There are many reasons for shoulder pain. One of these may be, for example, tendinitis or bursitis, a torn tendon, or osteoarthritis, which can cause pain and a feeling of limited mobility in the shoulder.
Shoulder pain caused by bursitis, cuts, cartilage damage – pictogram
Inflammation of the synovial bursa or tendons, damage to the cartilage
Shoulder pain can be caused by bursitis (inflammation of the “bags” between the bones and soft tissues) or tendinitis (slowly developing tendon wear caused by overfeeding). Pain can occur at a tendon rupture due to an injury or prolonged overstraining the tendon. It becomes an increasing condition over the years as tendons weaken with age.
Painful shoulder conditions – pictogram
Painful shoulder disorders. Shoulder tightness syndrome – occurs when muscle tendons become trapped and often rub against higher bone. This can cause pain. In some cases, there is also a “frozen shoulder”, a painful feeling of stiffness caused by inflammation of the elastic tissue surrounding the shoulder joint. The above-mentioned symptoms should be consulted with a doctor.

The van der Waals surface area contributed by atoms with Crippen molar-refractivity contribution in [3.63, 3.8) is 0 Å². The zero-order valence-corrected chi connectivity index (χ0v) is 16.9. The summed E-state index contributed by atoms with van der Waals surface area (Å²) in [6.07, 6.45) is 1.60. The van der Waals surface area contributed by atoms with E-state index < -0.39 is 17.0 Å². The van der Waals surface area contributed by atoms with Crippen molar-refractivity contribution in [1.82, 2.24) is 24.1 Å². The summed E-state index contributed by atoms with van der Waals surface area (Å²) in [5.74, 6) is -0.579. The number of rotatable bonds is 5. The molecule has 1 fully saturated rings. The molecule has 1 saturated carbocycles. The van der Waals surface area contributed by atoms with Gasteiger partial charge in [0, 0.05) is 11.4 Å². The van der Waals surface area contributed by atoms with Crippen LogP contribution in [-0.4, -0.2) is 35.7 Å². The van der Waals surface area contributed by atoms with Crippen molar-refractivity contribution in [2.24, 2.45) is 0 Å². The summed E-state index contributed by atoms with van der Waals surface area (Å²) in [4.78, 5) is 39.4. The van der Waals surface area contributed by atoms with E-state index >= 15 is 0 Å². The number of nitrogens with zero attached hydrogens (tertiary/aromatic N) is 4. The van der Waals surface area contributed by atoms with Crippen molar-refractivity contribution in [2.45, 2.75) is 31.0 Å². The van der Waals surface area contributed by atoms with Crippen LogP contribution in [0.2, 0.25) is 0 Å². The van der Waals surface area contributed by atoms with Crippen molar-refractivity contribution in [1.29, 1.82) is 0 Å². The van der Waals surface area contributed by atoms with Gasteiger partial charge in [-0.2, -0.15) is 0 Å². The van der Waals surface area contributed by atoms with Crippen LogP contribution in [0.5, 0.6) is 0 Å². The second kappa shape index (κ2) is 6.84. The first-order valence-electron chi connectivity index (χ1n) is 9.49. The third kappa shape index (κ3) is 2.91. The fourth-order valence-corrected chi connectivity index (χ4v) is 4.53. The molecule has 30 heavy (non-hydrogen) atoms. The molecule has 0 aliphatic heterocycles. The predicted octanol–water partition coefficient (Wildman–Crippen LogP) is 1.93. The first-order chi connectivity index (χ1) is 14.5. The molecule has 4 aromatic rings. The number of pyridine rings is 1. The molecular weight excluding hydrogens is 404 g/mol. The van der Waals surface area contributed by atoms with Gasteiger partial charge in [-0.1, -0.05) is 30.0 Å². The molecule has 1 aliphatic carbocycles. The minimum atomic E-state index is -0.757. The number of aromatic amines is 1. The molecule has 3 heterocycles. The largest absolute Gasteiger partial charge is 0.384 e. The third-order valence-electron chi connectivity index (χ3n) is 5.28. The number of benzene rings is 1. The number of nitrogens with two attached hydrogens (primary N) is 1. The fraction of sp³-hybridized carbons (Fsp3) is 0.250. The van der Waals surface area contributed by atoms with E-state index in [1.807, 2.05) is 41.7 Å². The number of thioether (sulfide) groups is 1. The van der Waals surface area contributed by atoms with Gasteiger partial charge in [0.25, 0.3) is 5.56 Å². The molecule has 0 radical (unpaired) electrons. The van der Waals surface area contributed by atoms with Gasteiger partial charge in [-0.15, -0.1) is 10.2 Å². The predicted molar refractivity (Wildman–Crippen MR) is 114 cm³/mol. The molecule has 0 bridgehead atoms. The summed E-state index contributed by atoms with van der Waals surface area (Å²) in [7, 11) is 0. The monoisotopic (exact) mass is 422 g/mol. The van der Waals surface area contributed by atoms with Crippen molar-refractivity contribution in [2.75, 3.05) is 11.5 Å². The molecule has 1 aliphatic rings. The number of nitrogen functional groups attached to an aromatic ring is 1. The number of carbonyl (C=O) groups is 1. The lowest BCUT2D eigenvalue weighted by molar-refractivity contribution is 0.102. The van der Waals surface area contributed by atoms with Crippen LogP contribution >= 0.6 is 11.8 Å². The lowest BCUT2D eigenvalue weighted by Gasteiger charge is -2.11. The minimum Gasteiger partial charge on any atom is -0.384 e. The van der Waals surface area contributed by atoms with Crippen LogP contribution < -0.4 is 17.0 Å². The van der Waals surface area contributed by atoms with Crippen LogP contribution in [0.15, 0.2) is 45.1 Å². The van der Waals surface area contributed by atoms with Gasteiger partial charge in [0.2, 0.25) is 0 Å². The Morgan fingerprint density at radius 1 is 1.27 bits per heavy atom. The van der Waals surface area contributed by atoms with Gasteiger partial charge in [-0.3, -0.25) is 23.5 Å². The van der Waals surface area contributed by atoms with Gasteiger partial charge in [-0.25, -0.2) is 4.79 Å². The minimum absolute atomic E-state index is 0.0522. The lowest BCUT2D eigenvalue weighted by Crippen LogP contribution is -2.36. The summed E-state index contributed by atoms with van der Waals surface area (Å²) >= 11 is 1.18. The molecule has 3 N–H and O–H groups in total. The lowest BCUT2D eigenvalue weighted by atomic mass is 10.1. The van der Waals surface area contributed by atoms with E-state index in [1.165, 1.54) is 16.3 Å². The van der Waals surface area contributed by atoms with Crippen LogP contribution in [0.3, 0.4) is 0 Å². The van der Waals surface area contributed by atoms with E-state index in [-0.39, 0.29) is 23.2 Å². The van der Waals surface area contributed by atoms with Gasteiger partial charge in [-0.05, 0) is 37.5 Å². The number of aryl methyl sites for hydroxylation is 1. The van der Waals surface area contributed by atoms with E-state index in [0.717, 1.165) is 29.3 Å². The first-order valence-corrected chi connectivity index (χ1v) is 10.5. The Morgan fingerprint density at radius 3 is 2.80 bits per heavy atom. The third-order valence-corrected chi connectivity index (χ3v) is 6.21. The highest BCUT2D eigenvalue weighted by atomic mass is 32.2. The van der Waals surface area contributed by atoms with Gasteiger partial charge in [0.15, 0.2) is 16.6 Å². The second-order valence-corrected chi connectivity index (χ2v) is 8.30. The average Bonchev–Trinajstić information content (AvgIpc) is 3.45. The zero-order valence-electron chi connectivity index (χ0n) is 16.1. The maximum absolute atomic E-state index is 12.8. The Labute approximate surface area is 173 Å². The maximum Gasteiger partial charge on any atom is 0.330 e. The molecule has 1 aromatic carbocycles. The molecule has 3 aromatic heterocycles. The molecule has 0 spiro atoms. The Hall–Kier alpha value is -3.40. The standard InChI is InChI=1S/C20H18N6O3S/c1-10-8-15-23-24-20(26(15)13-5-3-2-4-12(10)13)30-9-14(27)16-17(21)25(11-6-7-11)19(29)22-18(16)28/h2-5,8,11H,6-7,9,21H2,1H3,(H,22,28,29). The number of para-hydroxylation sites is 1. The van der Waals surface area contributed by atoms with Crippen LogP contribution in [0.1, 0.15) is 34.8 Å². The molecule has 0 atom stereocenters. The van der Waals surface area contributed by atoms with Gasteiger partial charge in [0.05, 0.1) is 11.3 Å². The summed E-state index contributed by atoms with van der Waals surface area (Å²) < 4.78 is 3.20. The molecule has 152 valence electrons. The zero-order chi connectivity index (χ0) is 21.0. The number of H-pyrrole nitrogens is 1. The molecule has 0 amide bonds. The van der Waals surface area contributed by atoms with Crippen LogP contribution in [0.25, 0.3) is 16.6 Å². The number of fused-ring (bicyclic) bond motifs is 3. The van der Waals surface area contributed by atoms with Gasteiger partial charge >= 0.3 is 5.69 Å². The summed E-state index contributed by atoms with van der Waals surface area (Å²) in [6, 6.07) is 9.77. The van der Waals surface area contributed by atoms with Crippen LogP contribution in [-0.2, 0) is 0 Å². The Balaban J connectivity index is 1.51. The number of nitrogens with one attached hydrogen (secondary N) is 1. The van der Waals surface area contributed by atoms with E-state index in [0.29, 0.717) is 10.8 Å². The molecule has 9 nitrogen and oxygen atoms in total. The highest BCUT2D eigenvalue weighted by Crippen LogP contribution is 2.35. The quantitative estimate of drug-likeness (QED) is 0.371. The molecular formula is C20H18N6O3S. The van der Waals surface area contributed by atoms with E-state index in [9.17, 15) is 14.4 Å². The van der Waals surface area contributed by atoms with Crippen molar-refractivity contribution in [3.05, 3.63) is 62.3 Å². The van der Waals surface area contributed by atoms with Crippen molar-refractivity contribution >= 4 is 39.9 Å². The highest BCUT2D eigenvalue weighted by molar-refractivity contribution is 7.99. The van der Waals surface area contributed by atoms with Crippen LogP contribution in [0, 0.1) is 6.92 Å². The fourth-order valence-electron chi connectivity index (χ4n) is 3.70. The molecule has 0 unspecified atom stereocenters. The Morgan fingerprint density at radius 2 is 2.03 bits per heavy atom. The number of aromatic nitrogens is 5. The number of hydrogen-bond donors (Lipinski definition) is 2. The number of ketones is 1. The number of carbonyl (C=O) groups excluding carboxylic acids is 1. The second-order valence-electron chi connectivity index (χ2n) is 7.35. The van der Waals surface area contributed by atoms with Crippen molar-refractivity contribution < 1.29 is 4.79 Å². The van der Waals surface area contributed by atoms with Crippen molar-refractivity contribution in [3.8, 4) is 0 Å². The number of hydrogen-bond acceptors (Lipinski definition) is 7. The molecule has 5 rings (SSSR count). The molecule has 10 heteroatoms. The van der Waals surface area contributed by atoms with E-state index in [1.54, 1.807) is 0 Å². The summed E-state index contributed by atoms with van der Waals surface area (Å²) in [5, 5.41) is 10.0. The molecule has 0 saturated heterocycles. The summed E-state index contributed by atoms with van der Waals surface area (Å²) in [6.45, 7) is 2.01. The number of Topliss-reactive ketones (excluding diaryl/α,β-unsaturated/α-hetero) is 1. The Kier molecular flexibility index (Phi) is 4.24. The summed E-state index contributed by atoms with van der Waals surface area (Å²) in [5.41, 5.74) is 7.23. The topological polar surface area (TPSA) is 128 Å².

To relieve shoulder pain, you can use available oral painkillers or topical medications applied directly to the shoulder. Warm or cold compresses can also help reduce pain. If the pain is intense or worsening, it is always advisable to visit a doctor who will conduct an appropriate examination to look for abnormalities, swelling, deformation, tenderness or weakness of the muscles, and check the range of motion of the shoulder and its strength.
He may also issue a referral for imaging tests (eg X-rays), as well as recommend anti-inflammatory drugs, who will conduct appropriate tests. To speed up your recovery, your doctor may recommend anti-inflammatory drugs as well as easy stretching and physical therapy.